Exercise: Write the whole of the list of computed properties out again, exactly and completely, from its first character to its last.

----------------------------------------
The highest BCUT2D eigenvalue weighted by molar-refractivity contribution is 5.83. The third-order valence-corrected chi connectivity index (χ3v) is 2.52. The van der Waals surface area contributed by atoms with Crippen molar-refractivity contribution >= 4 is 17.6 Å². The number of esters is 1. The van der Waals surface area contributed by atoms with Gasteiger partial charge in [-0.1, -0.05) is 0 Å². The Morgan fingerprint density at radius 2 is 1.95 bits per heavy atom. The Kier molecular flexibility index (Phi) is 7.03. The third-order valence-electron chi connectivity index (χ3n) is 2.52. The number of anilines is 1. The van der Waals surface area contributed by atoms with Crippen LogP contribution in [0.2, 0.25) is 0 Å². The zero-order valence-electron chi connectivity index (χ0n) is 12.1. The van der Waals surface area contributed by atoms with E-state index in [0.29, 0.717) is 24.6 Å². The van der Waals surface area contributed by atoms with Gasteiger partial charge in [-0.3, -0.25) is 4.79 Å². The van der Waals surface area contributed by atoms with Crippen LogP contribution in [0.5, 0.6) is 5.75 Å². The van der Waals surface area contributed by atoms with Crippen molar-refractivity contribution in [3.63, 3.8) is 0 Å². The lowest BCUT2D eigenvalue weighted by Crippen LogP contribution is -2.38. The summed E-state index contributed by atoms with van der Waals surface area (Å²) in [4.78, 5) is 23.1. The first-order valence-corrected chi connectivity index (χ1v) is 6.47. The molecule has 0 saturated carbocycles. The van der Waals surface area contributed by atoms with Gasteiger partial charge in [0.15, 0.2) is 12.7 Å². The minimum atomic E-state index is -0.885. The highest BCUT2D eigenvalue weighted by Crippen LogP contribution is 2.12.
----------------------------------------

The highest BCUT2D eigenvalue weighted by molar-refractivity contribution is 5.83. The third-order valence-corrected chi connectivity index (χ3v) is 2.52. The van der Waals surface area contributed by atoms with Crippen molar-refractivity contribution >= 4 is 17.6 Å². The number of esters is 1. The van der Waals surface area contributed by atoms with Gasteiger partial charge in [-0.1, -0.05) is 0 Å². The Morgan fingerprint density at radius 2 is 1.95 bits per heavy atom. The Kier molecular flexibility index (Phi) is 7.03. The third-order valence-electron chi connectivity index (χ3n) is 2.52. The number of anilines is 1. The van der Waals surface area contributed by atoms with Crippen LogP contribution in [0.2, 0.25) is 0 Å². The zero-order valence-electron chi connectivity index (χ0n) is 12.1. The van der Waals surface area contributed by atoms with E-state index in [0.29, 0.717) is 24.6 Å². The van der Waals surface area contributed by atoms with Gasteiger partial charge in [-0.3, -0.25) is 4.79 Å². The van der Waals surface area contributed by atoms with Crippen LogP contribution in [0.5, 0.6) is 5.75 Å². The van der Waals surface area contributed by atoms with Crippen molar-refractivity contribution in [3.63, 3.8) is 0 Å². The lowest BCUT2D eigenvalue weighted by Crippen LogP contribution is -2.38. The summed E-state index contributed by atoms with van der Waals surface area (Å²) in [4.78, 5) is 23.1. The first-order valence-corrected chi connectivity index (χ1v) is 6.47. The molecule has 0 saturated carbocycles. The van der Waals surface area contributed by atoms with Gasteiger partial charge in [0.15, 0.2) is 12.7 Å². The minimum atomic E-state index is -0.885. The highest BCUT2D eigenvalue weighted by Crippen LogP contribution is 2.12.